The damage can be worsened by a sedentary lifestyle, so parents should encourage their kids to take frequent breaks and get physically active on a daily basis. It’s also worth talking to kids about the importance of proper body positioning when using their mobile devices and showing them how to lift their devices up higher to promote a more straightforward gaze. Parents can even just tell their kids to use their eyes to focus their gaze downward at the screen as a simple solution to minimizing the need to tilt their heads so much.

They may contribute to shortened attention spans.

Less than 5 percent of children in the U.S. were thought to have Attention Deficit Hyperactivity Disorder (ADHD) before the early 1990s, but in the following two decades since then, that figure has ballooned to 11 percent, according to the CDC in a report from the New York Times. The rapid increase likely has to do with sociological changes, including how kids use the internet and mobile devices for both educational and leisurely purposes.

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Medication can be used to treat children who’ve been diagnosed with ADHD, but even kids who don’t show any signs of the disorder should have strict limitations set by their parents for use of mobile devices. It’s good practice to avoid handing your kids a mobile device to quiet them down and distract them any time they act up. It may be pretty unpleasant to deal with, but focusing on teaching your kids to behave appropriately without technological distraction is far healthier for them in the long run.

They may inhibit the development of social skills.

The American Psychological Association has pointed out that there are currently very few studies and inconsistent findings regarding whether screen time negatively affects children’s social skills. But that’s not to say that it definitely doesn’t play a role. After all, more time spent looking at a mobile device means less time interacting face to face with friends and adults. A UCLA study discovered that overuse of mobile devices among sixth graders had numbed their ability to read human emotions.

In many ways, mobile devices can actually promote good social skills through communication platforms like instant messaging and social media – although not face to face, it can still have a positive impact on children who use it appropriately to support their in-person relationships. Still, parents should monitor their kids’ social behavior and consider talking to them if they suspect a lack of interest in spending time with friends, problems associated with bullying or odd behavior that negatively affects social interaction and relationship building.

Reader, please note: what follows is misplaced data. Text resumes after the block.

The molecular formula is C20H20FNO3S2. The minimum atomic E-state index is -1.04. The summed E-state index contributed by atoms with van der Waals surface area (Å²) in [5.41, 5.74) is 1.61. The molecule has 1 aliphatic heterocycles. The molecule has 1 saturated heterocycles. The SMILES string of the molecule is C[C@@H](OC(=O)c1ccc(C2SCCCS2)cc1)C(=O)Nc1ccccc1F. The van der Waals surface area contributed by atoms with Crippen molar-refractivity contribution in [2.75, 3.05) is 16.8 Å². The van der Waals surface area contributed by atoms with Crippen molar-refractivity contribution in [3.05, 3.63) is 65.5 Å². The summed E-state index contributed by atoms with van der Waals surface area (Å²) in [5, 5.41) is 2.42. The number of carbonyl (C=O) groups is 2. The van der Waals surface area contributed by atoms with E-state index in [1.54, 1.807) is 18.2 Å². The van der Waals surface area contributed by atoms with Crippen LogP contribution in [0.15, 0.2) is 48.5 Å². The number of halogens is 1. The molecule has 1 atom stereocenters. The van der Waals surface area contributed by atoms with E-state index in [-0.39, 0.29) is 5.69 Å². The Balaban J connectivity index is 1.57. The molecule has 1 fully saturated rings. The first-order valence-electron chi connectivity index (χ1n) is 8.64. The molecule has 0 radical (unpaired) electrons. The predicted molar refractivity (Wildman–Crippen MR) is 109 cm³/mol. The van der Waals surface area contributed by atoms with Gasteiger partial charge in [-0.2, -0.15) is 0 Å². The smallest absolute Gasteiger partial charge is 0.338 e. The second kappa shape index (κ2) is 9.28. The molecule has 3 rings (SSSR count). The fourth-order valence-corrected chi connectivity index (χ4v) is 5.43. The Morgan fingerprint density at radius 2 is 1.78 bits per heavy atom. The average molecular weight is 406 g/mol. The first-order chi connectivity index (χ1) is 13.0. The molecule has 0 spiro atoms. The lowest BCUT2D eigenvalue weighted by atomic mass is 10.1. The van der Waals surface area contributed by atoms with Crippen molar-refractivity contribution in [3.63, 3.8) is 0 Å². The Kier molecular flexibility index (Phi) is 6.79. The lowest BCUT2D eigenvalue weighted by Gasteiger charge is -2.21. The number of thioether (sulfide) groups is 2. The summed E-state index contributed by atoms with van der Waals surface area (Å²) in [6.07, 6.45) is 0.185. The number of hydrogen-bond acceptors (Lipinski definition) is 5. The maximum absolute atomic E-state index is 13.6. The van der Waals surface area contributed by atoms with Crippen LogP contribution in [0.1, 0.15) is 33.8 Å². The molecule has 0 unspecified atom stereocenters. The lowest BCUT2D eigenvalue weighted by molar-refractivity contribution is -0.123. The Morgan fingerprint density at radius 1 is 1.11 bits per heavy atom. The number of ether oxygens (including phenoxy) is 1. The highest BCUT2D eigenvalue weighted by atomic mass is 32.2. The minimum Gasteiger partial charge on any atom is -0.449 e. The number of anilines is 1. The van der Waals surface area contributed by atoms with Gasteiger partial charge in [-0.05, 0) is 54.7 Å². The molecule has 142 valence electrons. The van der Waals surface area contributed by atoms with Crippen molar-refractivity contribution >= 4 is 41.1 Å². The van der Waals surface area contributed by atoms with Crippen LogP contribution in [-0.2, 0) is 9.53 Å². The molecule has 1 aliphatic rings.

They may contribute to higher levels of anxiety and depression.

Children who are old enough to use smartphones and tablets to connect with friends on social networking platforms may be negatively affected by the things that they see and experience. Since they’re still learning about the world around them and where they fit in, it’s common for children to use social media to compare themselves to their friends, invest a lot of energy into posting to impress others, and even worry about getting enough likes or comments.

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A study from the British Psychological Society found that the pressure for teens to be available on social media 24 hours a day and seven days a week was attributed to low self-esteem, poor sleep quality, anxiety and depression.

If you’re a parent of a particularly young child, you should have direct access to their social media accounts and limit the amount of time they can use them from a mobile device. All parents of children and teens should enforce rules about using privacy settings, treating others with respect at all times, and requiring any forms of harassment or cyberbullying to be brought to a parent or teacher’s attention. It’s also worth having regular discussions about the reality of social media so that kids can gain a clearer understanding of how it doesn’t necessarily reflect people’s real lives, and how certain forms of activity can lead to bad consequences.

They may impair brain structure and function.

Numerous studies have shown that excessive amounts of screen time damages the brain by causing gray matter atrophy, compromising white matter integrity, reducing cortical thickness, impairing cognitive functioning and debilitating dopamine function. A lot of the damage occurs in the frontal lobe part of the brain, which undergoes the most drastic changes in the early teen years to mid-twenties, and can affect everything from a person’s relationship building skills to their overall sense of well being. Even children who aren’t technically “addicted” to mobile devices are at risk of suffering damage to their developing brains if they’re regular users who spend several hours a day using them.